Transmission 16 includes a main section 16A and an auxiliary section 16B, both contained within a housing including a forward end wall 16C, which may be defined by the clutch housing, and a rearward end wall 16D, but (in this particular embodiment) not an intermediate wall.

Input shaft 26 carries input gear 76 fixed for rotation therewith and defines a rearwardly opening pocket wherein a reduced diameter extension of output shaft 20 is piloted. A non-friction bushing or the like may be provided in the pocket or blind bore. The rearward end of input shaft 26 is supported by bearing 78 in front end wall 16C, while the rearward end of output shaft 20 is supported by bearing assembly 80 in rear end wall 16D.

The mainshaft 82, which carries mainshaft clutches 84 and 86, and the mainshaft splitter clutch 88 is in the form of a generally tubular body having an externally splined outer surface and an axially extending through bore for passage of output shaft 20. Shift forks 90 and 92 are provided for shifting clutches 84 and 86, respectively (see FIG. 5A). Mainshaft 82 is independently rotatable relative to input shaft 26 and output shaft 20 and preferably is free for limited radial movement relative thereto.

The main section 16A includes two substantially identical main section countershaft assemblies 94, each comprising a main section countershaft 96 carrying countershaft gears 98, 100, 102, 104 and 106 fixed thereto. Gear pairs 98, 100, 102, 104 and 106 are constantly meshed with input gear 76, mainshaft gears 108 and 110 and an idler gear (not shown), which is meshed with reverse mainshaft gear 112, respectively.

Main section countershaft 96 extends rearwardly into the auxiliary section, where its rearward end is supported directly or indirectly in rear housing end wall 16D.

The auxiliary section 16B of transmission 16 includes two substantially identical auxiliary countershaft assemblies 114, each including an auxiliary countershaft 116 carrying auxiliary countershaft gears 118, 120 and 122 for rotation therewith. Auxiliary countershaft gear pairs 118, 120 and 122 are constantly meshed with splitter gear 124, splitter/range gear 126 and range gear 128, respectively. Splitter clutch 88 is fixed to mainshaft 82 for selectively clutching either gear 124 or 126 thereto, while synchronized range clutch 130 is fixed to output shaft 20 for selectively clutching either gear 126 or gear 128 thereto.

Auxiliary countershafts 116 are generally tubular in shape, defining a through bore for receipt of the rearward extensions of the main section countershafts 96. Bearings or bushings are provided to rotatably support auxiliary countershaft 116 on main section countershaft 96.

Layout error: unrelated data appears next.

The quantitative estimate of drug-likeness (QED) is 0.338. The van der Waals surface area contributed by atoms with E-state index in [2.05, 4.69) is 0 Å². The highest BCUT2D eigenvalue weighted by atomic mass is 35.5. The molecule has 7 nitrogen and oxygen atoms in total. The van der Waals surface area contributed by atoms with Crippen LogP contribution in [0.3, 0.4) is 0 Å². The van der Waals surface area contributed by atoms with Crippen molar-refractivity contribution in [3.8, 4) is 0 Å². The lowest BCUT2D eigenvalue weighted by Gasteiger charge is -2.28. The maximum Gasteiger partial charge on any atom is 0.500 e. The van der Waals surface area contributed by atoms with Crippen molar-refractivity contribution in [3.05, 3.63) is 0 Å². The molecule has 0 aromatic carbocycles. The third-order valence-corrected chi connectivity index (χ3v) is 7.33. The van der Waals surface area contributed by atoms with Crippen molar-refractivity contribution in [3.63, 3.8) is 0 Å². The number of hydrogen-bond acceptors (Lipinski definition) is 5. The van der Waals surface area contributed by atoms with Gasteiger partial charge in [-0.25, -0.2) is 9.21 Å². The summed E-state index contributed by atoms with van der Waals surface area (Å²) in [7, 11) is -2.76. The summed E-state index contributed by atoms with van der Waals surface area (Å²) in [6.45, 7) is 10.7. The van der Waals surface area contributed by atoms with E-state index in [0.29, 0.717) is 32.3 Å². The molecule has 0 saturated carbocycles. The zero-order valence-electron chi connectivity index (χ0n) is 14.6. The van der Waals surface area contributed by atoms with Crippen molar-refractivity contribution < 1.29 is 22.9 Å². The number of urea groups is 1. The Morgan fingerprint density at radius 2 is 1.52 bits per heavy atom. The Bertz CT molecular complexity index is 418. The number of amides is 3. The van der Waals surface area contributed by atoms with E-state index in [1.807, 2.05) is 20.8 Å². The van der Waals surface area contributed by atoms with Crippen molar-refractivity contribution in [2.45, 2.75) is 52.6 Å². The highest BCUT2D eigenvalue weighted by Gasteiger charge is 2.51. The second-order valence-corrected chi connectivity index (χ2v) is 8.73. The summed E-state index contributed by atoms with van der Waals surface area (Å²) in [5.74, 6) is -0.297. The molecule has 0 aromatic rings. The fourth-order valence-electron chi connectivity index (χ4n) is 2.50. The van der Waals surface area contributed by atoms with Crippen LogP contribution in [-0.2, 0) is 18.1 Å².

The splitter jaw clutch 88 is a double-sided, non-synchronized clutch assembly which may be selectively positioned in the rightwardmost or leftwardmost positions for engaging either gear 126 or gear 124, respectively, to the mainshaft 82 or to an intermediate position wherein neither gear 124 or 126 is clutched to the main shaft. Splitter jaw clutch 88 is axially positioned by means of a shift fork 98 controlled by a three-position actuator, such as a piston actuator, which is responsive to controller 48, which senses operation of the driver selection switch (such as a button or the like on the shift knob), as is known in the prior art and to control signals from ECU 48 (see U.S. Pat. No. 5,661,998). Two-position synchronized range clutch assembly 130 is a two-position clutch which may be selectively positioned in either the rightwardmost or leftwardmost positions thereof for selectively clutching either gear 128 or 126, respectively, to output shaft 20. Clutch assembly 130 is positioned by means of a shift fork (not shown) operated by means of a two-position piston device. Either piston actuator may be replaced by a functionally equivalent actuator, such as a ball screw mechanism, ball ramp mechanism or the like.

By selectively axially positioning both the splitter clutch 88 and the range clutch 130 in the forward and rearward axial positions thereof, four distinct ratios of mainshaft rotation to output shaft rotation may be provided. Accordingly, auxiliary transmission section 16B is a three-layer auxiliary section of the combined range and splitter type providing four selectable speeds or drive ratios between the input (mainshaft 82) and output (output shaft 20) thereof. The main section 16A provides a reverse and three potentially selectable forward speeds. However, one of the selectable main section forward gear ratios, the low-speed gear ratios associated with mainshaft gear 110, is not utilized in the high range. Thus, transmission 16 is properly designated as a "(2+1)×(2×2)" type transmission providing nine or ten selectable forward speeds, depending upon the desirability and practicality of splitting the low gear ratio.